Halt here means limping and is a different and much older word to the one meaning to stop (which was originally a German military term of the late sixteenth century). It has long been archaic. We know it today almost exclusively in the set phrases the halt and the lame and the halt, the lame and the blind, though we do retain halting in phrases such as halting speech, where it means slow and hesitant.
If asked, I’d guess most people would plump for a biblical origin for the expressions. They certainly sound biblical. But it turns out not to be so. The individual words halt and lame certainly figure in the King James version of 1611 and in earlier versions, but nowhere together. This is one appearance of halt in that work:
It is better for thee to enter into life halt or maimed, rather than having two hands or two feet to be cast into everlasting fire.
However, their absence doesn’t imply that the expressions weren’t then in existence. In fact, they seem to be older: I’ve found an example of the halt and the lame in the poem Cursor Mundi from Northumbria in the fourteenth century.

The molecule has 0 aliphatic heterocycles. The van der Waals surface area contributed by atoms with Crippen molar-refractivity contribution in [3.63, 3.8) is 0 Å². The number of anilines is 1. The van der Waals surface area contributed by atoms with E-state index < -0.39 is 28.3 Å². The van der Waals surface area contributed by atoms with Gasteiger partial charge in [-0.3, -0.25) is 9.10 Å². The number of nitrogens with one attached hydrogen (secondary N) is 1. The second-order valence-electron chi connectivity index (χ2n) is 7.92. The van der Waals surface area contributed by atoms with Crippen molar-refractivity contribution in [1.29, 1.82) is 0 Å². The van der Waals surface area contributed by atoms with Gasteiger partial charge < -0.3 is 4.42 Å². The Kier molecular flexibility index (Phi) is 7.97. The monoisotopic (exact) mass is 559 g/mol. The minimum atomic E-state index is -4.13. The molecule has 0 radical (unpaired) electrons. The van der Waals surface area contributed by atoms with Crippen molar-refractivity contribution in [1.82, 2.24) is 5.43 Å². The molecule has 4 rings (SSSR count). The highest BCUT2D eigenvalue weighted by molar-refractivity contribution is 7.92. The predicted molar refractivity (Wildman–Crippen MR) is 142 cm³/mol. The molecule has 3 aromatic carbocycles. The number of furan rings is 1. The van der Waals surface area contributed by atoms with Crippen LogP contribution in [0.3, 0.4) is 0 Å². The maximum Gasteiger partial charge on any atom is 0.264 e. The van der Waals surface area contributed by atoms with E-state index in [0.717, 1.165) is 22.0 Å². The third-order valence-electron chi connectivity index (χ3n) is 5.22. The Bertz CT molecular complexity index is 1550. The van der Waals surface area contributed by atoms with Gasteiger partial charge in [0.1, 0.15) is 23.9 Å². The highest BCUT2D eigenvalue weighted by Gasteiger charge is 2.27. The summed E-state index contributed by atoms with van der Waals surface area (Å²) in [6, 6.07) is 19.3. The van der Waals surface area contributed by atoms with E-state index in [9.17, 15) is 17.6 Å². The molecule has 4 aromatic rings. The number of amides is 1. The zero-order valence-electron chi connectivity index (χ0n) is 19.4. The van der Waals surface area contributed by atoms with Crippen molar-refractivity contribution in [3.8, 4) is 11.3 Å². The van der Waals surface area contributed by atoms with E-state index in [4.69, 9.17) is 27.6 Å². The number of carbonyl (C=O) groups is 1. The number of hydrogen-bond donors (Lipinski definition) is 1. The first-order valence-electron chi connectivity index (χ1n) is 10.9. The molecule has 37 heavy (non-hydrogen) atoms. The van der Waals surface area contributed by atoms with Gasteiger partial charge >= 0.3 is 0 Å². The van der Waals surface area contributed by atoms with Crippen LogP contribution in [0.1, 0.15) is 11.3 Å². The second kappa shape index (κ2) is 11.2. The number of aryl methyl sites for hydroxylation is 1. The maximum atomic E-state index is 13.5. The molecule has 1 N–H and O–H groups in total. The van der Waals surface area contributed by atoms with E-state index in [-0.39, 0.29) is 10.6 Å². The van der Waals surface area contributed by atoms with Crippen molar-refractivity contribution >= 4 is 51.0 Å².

The word is a Germanic one that Old English spelled as halt or healt; it’s from the verb healtian, which meant to walk with a limp. A writer in 1868 who noted that “He halted slightly in his walk” didn’t meant that he kept stopping, but that he limped a little. That, you may think, makes the halt and the lame a tautology.
Many dictionaries do seem to equate the terms, defining halt as meaning lame. But the Oxford English Dictionary defines one meaning of lame as “disabled in the foot or leg, so as to walk haltingly or be unable to walk”, a higher level of disability than just a limp. Dr Johnson, in his Dictionary of 1755, says likewise that halt means “to be lame”; however, he defines lame as “crippled; disabled in the limbs”, again a more severe affliction than the way that halt seems to have been used. It would seem that halt referred to the effect and lame to the cause: he walked haltingly because he was lame. When the Cursor Mundi was written, lame had an even wider application, meaning disabled in any part of the body, not merely the legs.
Over time, halt and lame became a set phrase similar to other repetitive expressions that combined words of similar application such as kith and kin and time and tide (in the latter, tide means a season or a moment in time, as in eventide). The link was helped along by the gradual shift of lame to refer exclusively to the legs.